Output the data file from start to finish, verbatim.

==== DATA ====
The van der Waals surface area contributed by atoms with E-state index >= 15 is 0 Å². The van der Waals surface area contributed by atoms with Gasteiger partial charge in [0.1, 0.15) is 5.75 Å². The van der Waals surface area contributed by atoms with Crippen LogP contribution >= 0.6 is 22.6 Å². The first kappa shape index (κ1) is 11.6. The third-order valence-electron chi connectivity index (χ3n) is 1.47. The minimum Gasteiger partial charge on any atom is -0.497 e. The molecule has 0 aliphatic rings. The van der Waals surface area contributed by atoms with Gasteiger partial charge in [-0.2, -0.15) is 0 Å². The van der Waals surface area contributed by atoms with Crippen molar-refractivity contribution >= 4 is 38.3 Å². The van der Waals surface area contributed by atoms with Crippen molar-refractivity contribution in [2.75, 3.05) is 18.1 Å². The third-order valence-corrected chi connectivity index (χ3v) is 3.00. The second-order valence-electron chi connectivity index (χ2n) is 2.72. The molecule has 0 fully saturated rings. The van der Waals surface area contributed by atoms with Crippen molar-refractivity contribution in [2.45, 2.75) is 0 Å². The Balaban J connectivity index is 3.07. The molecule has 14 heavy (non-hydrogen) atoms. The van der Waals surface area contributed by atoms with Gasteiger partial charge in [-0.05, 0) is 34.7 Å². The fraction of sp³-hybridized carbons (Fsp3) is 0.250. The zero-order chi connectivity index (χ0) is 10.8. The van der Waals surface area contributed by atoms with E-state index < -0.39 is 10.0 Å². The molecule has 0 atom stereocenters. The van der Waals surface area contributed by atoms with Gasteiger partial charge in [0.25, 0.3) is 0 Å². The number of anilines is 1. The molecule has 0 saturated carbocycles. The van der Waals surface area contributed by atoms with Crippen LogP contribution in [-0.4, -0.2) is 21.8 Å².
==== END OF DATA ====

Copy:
The van der Waals surface area contributed by atoms with E-state index >= 15 is 0 Å². The van der Waals surface area contributed by atoms with Gasteiger partial charge in [0.1, 0.15) is 5.75 Å². The van der Waals surface area contributed by atoms with Crippen LogP contribution >= 0.6 is 22.6 Å². The first kappa shape index (κ1) is 11.6. The third-order valence-electron chi connectivity index (χ3n) is 1.47. The minimum Gasteiger partial charge on any atom is -0.497 e. The molecule has 0 aliphatic rings. The van der Waals surface area contributed by atoms with Gasteiger partial charge in [-0.2, -0.15) is 0 Å². The van der Waals surface area contributed by atoms with Crippen molar-refractivity contribution >= 4 is 38.3 Å². The van der Waals surface area contributed by atoms with Crippen molar-refractivity contribution in [2.75, 3.05) is 18.1 Å². The third-order valence-corrected chi connectivity index (χ3v) is 3.00. The second-order valence-electron chi connectivity index (χ2n) is 2.72. The molecule has 0 fully saturated rings. The van der Waals surface area contributed by atoms with Crippen molar-refractivity contribution in [2.45, 2.75) is 0 Å². The Balaban J connectivity index is 3.07. The molecule has 14 heavy (non-hydrogen) atoms. The van der Waals surface area contributed by atoms with Gasteiger partial charge in [-0.05, 0) is 34.7 Å². The fraction of sp³-hybridized carbons (Fsp3) is 0.250. The zero-order chi connectivity index (χ0) is 10.8. The van der Waals surface area contributed by atoms with E-state index < -0.39 is 10.0 Å². The molecule has 0 atom stereocenters. The van der Waals surface area contributed by atoms with Gasteiger partial charge in [0.25, 0.3) is 0 Å². The number of anilines is 1. The molecule has 0 saturated carbocycles. The van der Waals surface area contributed by atoms with Crippen LogP contribution in [-0.4, -0.2) is 21.8 Å².